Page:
1. I just saw this quote on Pinterest (of course), and thought of your post: “Comparison is the thief of joy.” -Theodore Roosevelt. And perhaps it applies even when we are comparing ourselves to our younger selves, or to the visions we once had for where we would be and what our lives would be like by the time we arrived where we are now.

    • They have quotes on Pinterest? I might have to join after all! And what a great one. It really is all about the comparisons, isn’t it? Even when it’s comparing young self to older self.

      Thanks for that!

  2. I was going to start by trashing our 18 year old selves- such smarty pants!!! But then I remembered I rather admired your 18 year old self. But with all due respect, she was wrong (and was she really so judgmental? Or is that our older self somehow projecting back?). It’s not really her fault. She was missing a lot of information. Like the future. Like what life was really supposed to be. Up to that point, all we get are ideas and theories about what life from our families and school (even if we define ourselves against them). But we don’t really know. We aren’t really getting our hands dirty at that point. My 18 year old was really a brat. In fact I may have to write post on how dreadful she could be at times. She gave up on a lot things before she even tried. She’d convinced herself of things that have later proven to be untrue.

    But we can only go forward, and I applaud you for doing that, humbly and honestly. You haven’t failed, you’ve done the bravest thing, which is to do what you need to do today. I have always been very proud of that bravery of yours- to pursue your craft and your art, to choose to leave it, to jump into a corporate role, to move across the country, to move to another one. Finishing your BA is just another thing for me to be proud of you for.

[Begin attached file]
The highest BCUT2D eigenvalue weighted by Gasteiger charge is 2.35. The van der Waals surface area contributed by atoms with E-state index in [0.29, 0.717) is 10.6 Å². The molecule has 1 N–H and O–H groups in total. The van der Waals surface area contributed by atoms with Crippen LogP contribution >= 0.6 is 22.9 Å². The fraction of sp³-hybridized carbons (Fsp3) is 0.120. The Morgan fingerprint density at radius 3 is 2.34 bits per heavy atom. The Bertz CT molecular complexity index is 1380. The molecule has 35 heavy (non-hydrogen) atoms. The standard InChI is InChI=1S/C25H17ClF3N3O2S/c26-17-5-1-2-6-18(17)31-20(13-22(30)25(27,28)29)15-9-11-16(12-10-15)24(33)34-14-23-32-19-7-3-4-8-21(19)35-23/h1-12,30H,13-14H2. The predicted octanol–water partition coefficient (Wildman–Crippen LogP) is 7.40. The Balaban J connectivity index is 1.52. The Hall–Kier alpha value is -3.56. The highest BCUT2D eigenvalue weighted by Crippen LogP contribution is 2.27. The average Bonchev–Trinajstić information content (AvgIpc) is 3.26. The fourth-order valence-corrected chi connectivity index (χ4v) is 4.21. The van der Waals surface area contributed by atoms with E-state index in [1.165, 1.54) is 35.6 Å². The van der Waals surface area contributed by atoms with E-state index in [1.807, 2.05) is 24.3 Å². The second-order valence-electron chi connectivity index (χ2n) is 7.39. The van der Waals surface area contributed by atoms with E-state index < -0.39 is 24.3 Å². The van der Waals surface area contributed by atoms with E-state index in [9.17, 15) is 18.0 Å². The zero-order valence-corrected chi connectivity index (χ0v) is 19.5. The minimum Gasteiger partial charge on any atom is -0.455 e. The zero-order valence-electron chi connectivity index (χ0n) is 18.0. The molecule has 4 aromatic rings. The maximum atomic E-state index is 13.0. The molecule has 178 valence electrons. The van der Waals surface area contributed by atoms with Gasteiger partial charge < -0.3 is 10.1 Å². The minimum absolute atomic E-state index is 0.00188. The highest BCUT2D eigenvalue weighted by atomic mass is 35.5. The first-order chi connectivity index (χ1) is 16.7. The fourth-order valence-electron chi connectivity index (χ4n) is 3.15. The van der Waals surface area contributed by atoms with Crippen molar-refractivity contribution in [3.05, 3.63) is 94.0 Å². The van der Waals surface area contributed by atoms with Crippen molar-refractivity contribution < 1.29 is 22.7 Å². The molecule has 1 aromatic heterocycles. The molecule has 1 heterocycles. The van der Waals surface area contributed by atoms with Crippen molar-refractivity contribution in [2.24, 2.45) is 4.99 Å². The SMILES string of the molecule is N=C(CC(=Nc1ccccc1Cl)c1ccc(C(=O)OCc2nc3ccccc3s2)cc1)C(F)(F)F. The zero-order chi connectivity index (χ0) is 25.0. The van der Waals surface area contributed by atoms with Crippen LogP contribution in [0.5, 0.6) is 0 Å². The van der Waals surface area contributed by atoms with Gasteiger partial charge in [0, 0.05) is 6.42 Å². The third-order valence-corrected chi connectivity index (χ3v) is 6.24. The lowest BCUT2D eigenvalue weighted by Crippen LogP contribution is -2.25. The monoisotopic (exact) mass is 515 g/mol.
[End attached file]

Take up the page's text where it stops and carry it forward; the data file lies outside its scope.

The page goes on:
You know what kills though? Just think about what our 80 year old selves are gonna say about our 36 year old selves one day!

    • Thank you, lovely lady! You made tears come to my eyes.
      Yes, my 18-year-old self was definitely that judgemental. She just hid it really well :). And it’s true, she didn’t have a clue what life was really like. Neither do I, really. I mean, I know more now than I did then, but still, I have more to learn every day.

      And when you said your 18-year-old self was a brat, I wanted to say “No she wasn’t! I liked your 18-year-old self!”. And she was doing her best, even if it seems now like she made bad decisions. (True for me too, I know).

      Our 80-year-old selves are going to roll around on the floor holding their sides and laughing until tears run down their cheeks at all the stuff we’re worried about now.

      xoxo

  3. The idea of going back to school is just one of the many life circumstances that now make me feel out of place in my own skin. When did I become “mature” anyway? (That’s such a polite euphemism.)

    Not wanting to face former decisions I made, that’s familiar to me too. Sometimes those decisions were obviously mistakes but not always. It scares me knowing that I can alter the course of my life with honest, heartfelt, informed decisions… that don’t work out. And that I have already. Is that failure, experience, or both?